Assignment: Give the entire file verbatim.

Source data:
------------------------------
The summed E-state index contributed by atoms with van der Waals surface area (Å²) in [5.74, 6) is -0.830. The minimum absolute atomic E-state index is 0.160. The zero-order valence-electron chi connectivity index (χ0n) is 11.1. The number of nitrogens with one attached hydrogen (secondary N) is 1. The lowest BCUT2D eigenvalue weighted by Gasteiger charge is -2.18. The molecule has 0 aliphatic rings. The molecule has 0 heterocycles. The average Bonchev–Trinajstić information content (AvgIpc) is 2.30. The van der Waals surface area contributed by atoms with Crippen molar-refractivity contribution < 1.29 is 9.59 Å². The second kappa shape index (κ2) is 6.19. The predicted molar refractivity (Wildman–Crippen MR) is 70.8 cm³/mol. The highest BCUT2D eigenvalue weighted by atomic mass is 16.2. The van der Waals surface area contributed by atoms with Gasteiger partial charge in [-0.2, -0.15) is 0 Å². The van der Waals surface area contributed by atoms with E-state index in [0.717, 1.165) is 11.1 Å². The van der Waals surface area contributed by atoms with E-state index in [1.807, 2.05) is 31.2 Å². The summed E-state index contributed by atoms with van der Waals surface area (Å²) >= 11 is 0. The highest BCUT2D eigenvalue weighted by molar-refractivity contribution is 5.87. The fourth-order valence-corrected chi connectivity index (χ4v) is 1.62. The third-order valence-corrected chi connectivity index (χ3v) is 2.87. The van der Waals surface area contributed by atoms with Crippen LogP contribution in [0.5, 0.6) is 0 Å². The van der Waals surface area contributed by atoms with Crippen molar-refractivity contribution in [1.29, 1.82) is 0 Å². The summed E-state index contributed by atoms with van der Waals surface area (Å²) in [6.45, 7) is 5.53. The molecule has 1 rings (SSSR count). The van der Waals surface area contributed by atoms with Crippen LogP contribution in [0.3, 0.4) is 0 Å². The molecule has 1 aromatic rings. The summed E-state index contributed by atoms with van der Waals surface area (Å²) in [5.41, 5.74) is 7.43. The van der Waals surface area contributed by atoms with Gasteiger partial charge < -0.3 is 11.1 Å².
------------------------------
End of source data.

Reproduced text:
The summed E-state index contributed by atoms with van der Waals surface area (Å²) in [5.74, 6) is -0.830. The minimum absolute atomic E-state index is 0.160. The zero-order valence-electron chi connectivity index (χ0n) is 11.1. The number of nitrogens with one attached hydrogen (secondary N) is 1. The lowest BCUT2D eigenvalue weighted by Gasteiger charge is -2.18. The molecule has 0 aliphatic rings. The molecule has 0 heterocycles. The average Bonchev–Trinajstić information content (AvgIpc) is 2.30. The van der Waals surface area contributed by atoms with Crippen molar-refractivity contribution < 1.29 is 9.59 Å². The second kappa shape index (κ2) is 6.19. The predicted molar refractivity (Wildman–Crippen MR) is 70.8 cm³/mol. The highest BCUT2D eigenvalue weighted by atomic mass is 16.2. The van der Waals surface area contributed by atoms with Gasteiger partial charge in [-0.2, -0.15) is 0 Å². The van der Waals surface area contributed by atoms with E-state index in [0.717, 1.165) is 11.1 Å². The van der Waals surface area contributed by atoms with E-state index in [1.807, 2.05) is 31.2 Å². The summed E-state index contributed by atoms with van der Waals surface area (Å²) >= 11 is 0. The highest BCUT2D eigenvalue weighted by molar-refractivity contribution is 5.87. The fourth-order valence-corrected chi connectivity index (χ4v) is 1.62. The third-order valence-corrected chi connectivity index (χ3v) is 2.87. The van der Waals surface area contributed by atoms with Crippen LogP contribution in [0.5, 0.6) is 0 Å². The van der Waals surface area contributed by atoms with Crippen molar-refractivity contribution in [1.29, 1.82) is 0 Å². The summed E-state index contributed by atoms with van der Waals surface area (Å²) in [6.45, 7) is 5.53. The molecule has 1 rings (SSSR count). The van der Waals surface area contributed by atoms with Crippen LogP contribution in [0.3, 0.4) is 0 Å². The molecule has 1 aromatic rings. The summed E-state index contributed by atoms with van der Waals surface area (Å²) in [5.41, 5.74) is 7.43. The van der Waals surface area contributed by atoms with Gasteiger partial charge < -0.3 is 11.1 Å².